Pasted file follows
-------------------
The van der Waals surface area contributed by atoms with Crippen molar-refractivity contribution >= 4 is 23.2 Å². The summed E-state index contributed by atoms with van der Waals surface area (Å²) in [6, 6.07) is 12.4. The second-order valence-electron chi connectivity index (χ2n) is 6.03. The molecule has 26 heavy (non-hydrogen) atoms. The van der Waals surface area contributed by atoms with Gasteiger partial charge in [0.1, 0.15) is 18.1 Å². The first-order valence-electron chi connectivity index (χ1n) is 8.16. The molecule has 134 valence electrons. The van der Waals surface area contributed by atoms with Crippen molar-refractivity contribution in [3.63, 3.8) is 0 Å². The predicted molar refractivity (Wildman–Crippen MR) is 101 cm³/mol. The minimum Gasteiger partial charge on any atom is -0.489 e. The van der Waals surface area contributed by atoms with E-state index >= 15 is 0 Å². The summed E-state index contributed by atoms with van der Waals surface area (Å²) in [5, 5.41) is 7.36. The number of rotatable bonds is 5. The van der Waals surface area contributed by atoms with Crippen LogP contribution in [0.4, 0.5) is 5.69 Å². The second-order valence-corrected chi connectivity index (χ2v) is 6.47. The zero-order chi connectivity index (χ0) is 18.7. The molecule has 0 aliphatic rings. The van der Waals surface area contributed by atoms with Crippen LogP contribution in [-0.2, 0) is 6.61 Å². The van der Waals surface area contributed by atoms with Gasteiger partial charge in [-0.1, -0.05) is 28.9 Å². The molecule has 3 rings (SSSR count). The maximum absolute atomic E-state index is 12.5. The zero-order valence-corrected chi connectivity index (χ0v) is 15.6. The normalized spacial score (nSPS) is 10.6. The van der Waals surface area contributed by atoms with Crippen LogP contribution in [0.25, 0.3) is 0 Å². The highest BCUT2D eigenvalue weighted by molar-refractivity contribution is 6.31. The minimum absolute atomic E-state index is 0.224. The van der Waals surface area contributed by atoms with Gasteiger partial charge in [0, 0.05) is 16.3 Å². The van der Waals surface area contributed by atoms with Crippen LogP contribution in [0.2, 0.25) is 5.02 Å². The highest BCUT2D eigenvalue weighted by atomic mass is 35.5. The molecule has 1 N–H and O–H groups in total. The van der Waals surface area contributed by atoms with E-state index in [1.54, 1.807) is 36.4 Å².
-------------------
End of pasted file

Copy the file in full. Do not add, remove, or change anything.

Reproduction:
The van der Waals surface area contributed by atoms with Crippen molar-refractivity contribution >= 4 is 23.2 Å². The summed E-state index contributed by atoms with van der Waals surface area (Å²) in [6, 6.07) is 12.4. The second-order valence-electron chi connectivity index (χ2n) is 6.03. The molecule has 26 heavy (non-hydrogen) atoms. The van der Waals surface area contributed by atoms with Gasteiger partial charge in [0.1, 0.15) is 18.1 Å². The first-order valence-electron chi connectivity index (χ1n) is 8.16. The molecule has 134 valence electrons. The van der Waals surface area contributed by atoms with Crippen molar-refractivity contribution in [3.63, 3.8) is 0 Å². The predicted molar refractivity (Wildman–Crippen MR) is 101 cm³/mol. The minimum Gasteiger partial charge on any atom is -0.489 e. The van der Waals surface area contributed by atoms with E-state index >= 15 is 0 Å². The summed E-state index contributed by atoms with van der Waals surface area (Å²) in [5, 5.41) is 7.36. The number of rotatable bonds is 5. The van der Waals surface area contributed by atoms with Crippen LogP contribution in [0.4, 0.5) is 5.69 Å². The second-order valence-corrected chi connectivity index (χ2v) is 6.47. The zero-order chi connectivity index (χ0) is 18.7. The molecule has 0 aliphatic rings. The van der Waals surface area contributed by atoms with Crippen LogP contribution in [-0.2, 0) is 6.61 Å². The van der Waals surface area contributed by atoms with Gasteiger partial charge in [-0.1, -0.05) is 28.9 Å². The molecule has 3 rings (SSSR count). The maximum absolute atomic E-state index is 12.5. The zero-order valence-corrected chi connectivity index (χ0v) is 15.6. The normalized spacial score (nSPS) is 10.6. The van der Waals surface area contributed by atoms with Crippen LogP contribution in [0.25, 0.3) is 0 Å². The highest BCUT2D eigenvalue weighted by molar-refractivity contribution is 6.31. The minimum absolute atomic E-state index is 0.224. The van der Waals surface area contributed by atoms with Gasteiger partial charge in [0, 0.05) is 16.3 Å². The van der Waals surface area contributed by atoms with Crippen LogP contribution in [0.2, 0.25) is 5.02 Å². The highest BCUT2D eigenvalue weighted by atomic mass is 35.5. The molecule has 1 N–H and O–H groups in total. The van der Waals surface area contributed by atoms with E-state index in [1.54, 1.807) is 36.4 Å².